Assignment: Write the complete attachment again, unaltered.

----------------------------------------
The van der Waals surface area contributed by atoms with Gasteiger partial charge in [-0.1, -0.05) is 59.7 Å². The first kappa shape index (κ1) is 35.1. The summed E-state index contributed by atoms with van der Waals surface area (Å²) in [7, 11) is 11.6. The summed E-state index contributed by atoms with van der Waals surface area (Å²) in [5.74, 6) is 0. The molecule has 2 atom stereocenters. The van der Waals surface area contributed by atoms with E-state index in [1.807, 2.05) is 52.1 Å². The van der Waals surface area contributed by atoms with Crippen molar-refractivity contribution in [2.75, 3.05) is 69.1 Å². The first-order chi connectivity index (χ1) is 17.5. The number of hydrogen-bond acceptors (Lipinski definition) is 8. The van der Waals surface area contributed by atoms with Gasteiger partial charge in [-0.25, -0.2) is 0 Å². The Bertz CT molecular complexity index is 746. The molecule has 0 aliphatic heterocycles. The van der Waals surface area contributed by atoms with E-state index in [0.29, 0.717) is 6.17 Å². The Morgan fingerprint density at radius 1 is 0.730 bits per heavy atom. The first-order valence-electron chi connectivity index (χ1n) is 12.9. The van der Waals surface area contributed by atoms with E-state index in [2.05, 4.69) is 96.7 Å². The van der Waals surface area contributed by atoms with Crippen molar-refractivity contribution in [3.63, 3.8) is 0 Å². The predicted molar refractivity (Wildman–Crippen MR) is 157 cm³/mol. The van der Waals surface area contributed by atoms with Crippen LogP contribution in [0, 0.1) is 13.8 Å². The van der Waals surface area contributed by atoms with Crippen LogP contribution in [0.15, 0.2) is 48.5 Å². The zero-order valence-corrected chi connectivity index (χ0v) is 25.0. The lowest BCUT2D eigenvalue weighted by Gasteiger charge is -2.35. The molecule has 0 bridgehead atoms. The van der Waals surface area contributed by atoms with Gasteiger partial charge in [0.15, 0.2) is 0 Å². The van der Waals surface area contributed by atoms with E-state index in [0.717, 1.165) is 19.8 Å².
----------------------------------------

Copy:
The van der Waals surface area contributed by atoms with Gasteiger partial charge in [-0.1, -0.05) is 59.7 Å². The first kappa shape index (κ1) is 35.1. The summed E-state index contributed by atoms with van der Waals surface area (Å²) in [7, 11) is 11.6. The summed E-state index contributed by atoms with van der Waals surface area (Å²) in [5.74, 6) is 0. The molecule has 2 atom stereocenters. The van der Waals surface area contributed by atoms with E-state index in [1.807, 2.05) is 52.1 Å². The van der Waals surface area contributed by atoms with Crippen molar-refractivity contribution in [2.75, 3.05) is 69.1 Å². The first-order chi connectivity index (χ1) is 17.5. The number of hydrogen-bond acceptors (Lipinski definition) is 8. The van der Waals surface area contributed by atoms with Gasteiger partial charge in [-0.25, -0.2) is 0 Å². The Bertz CT molecular complexity index is 746. The molecule has 0 aliphatic heterocycles. The van der Waals surface area contributed by atoms with E-state index in [0.29, 0.717) is 6.17 Å². The Morgan fingerprint density at radius 1 is 0.730 bits per heavy atom. The first-order valence-electron chi connectivity index (χ1n) is 12.9. The van der Waals surface area contributed by atoms with E-state index in [2.05, 4.69) is 96.7 Å². The van der Waals surface area contributed by atoms with Crippen molar-refractivity contribution in [3.63, 3.8) is 0 Å². The predicted molar refractivity (Wildman–Crippen MR) is 157 cm³/mol. The van der Waals surface area contributed by atoms with Crippen LogP contribution in [0, 0.1) is 13.8 Å². The van der Waals surface area contributed by atoms with Crippen LogP contribution in [0.15, 0.2) is 48.5 Å². The zero-order valence-corrected chi connectivity index (χ0v) is 25.0. The lowest BCUT2D eigenvalue weighted by Gasteiger charge is -2.35. The molecule has 0 bridgehead atoms. The van der Waals surface area contributed by atoms with Gasteiger partial charge in [0.15, 0.2) is 0 Å². The van der Waals surface area contributed by atoms with E-state index in [0.717, 1.165) is 19.8 Å².